Q. Every few months I throw out my back. Are there any exercises I can do to strengthen my back and prevent this from happening?
A. Exercise is a great way to prevent repeat episodes of low back pain. The right exercise program will help you build strong, flexible muscles that will be less prone to injury.
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Until about a century ago, most human beings were physically active most of the day. The great majority of U.S. citizens lived (and worked) on farms, and that involved a lot of walking and lifting. You may think of lifting as mainly involving the arms, but lifting something heavy involves using the back, abdominal and leg muscles as well.
Our muscles were built to support a life of frequent physical activity -- particularly a lot of walking and lifting. But that's a life few of us have today, so our muscles tend to get weak and stiff.
Weak muscles -- particularly weak back and abdominal muscles -- cause or worsen many cases of low back pain. Stretching and strengthening both your back and abdominal muscles can help prevent a recurrence of the problem.
You'll want to focus on exercises that strengthen and stretch the muscles that support your spine. Strong abdominal or flexor muscles help people maintain an upright posture. So do strong extensor muscles, which run up and down the full length of the back. They help maintain the alignment of the vertebrae, the bones of your spine. In addition, two long muscles that run from the lower vertebrae to the hips and the buttock muscles help support the back during walking, standing and sitting.
I've put illustrations and descriptions of four back-strengthening exercises on my website, AskDoctorK.com.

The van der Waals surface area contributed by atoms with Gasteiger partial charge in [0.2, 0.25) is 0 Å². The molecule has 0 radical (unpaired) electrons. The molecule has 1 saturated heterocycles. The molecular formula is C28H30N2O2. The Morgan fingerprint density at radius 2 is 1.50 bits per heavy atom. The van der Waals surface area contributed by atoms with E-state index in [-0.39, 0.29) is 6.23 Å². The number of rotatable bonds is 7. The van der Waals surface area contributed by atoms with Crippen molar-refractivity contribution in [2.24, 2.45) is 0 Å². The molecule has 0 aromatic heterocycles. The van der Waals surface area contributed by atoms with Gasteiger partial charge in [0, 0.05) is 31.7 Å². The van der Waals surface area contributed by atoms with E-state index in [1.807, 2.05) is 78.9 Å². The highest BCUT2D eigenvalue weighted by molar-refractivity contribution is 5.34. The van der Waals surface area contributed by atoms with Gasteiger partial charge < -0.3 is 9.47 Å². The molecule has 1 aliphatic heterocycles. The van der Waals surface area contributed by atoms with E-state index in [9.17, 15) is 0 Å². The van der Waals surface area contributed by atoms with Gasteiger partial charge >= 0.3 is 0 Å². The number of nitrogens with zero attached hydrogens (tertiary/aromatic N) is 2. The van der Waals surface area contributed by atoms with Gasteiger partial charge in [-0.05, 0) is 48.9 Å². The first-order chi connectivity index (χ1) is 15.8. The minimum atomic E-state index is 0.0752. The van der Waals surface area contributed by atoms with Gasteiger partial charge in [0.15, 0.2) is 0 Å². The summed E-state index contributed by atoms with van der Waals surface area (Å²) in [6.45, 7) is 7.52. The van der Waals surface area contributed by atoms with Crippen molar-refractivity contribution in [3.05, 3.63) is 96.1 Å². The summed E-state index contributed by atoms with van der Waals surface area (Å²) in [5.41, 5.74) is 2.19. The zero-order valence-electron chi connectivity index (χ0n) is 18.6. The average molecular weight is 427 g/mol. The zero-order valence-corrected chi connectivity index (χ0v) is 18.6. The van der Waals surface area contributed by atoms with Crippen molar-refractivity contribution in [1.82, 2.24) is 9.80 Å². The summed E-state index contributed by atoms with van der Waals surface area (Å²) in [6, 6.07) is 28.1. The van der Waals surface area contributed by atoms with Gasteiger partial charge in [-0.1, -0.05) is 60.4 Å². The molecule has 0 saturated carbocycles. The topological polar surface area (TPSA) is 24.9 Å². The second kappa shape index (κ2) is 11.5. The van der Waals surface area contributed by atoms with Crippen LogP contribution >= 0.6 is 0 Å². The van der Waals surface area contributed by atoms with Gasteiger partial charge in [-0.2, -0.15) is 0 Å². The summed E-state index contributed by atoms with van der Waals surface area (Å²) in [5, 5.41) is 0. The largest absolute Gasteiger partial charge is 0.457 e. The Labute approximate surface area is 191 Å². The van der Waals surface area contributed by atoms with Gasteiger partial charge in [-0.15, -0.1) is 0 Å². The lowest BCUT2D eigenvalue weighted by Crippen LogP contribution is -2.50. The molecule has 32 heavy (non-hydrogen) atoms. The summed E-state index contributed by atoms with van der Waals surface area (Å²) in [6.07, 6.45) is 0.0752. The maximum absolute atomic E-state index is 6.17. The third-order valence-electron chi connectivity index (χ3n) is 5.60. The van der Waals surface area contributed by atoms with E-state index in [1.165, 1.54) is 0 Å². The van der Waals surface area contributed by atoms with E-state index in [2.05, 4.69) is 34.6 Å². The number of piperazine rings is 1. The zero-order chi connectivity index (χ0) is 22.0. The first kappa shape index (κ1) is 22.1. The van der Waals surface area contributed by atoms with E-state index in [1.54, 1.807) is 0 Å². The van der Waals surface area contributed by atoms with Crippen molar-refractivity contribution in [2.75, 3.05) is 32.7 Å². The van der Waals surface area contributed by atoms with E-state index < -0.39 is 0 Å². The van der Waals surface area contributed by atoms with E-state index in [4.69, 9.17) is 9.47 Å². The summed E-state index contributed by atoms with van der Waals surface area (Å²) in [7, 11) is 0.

Stretching is equally important for a person plagued by back problems. Supple, well-stretched muscles are less prone to injury. Indeed, shorter, less-flexible muscle and connective tissues restrict joint mobility and increase the likelihood of sprains and strains.
Stretch regularly but gently. Don't bounce, as that can cause injury. Beginners should start by holding the stretch for a short time and gradually build up to roughly 30-second stretches over time.
In addition to exercises that increase the strength and flexibility of your lower back, you should engage in regular aerobic exercise. It has many benefits for general health and also helps prevent back pain. Choose activities that are low in risk and high in benefit for your back. Swimming, walking and bicycling lead the list.
Talk to your doctor about working with a physical therapist. He or she can help design a safe and effective exercise program for you. And remember the golden rule about any exercise program: Stop if it becomes painful. Exercise is meant to help, not hurt. Talk to your doctor or physical therapist about how to deal with any pain you're having.
• Dr. Komaroff is a physician and professor at Harvard Medical School. To send questions, go to AskDoctorK.com.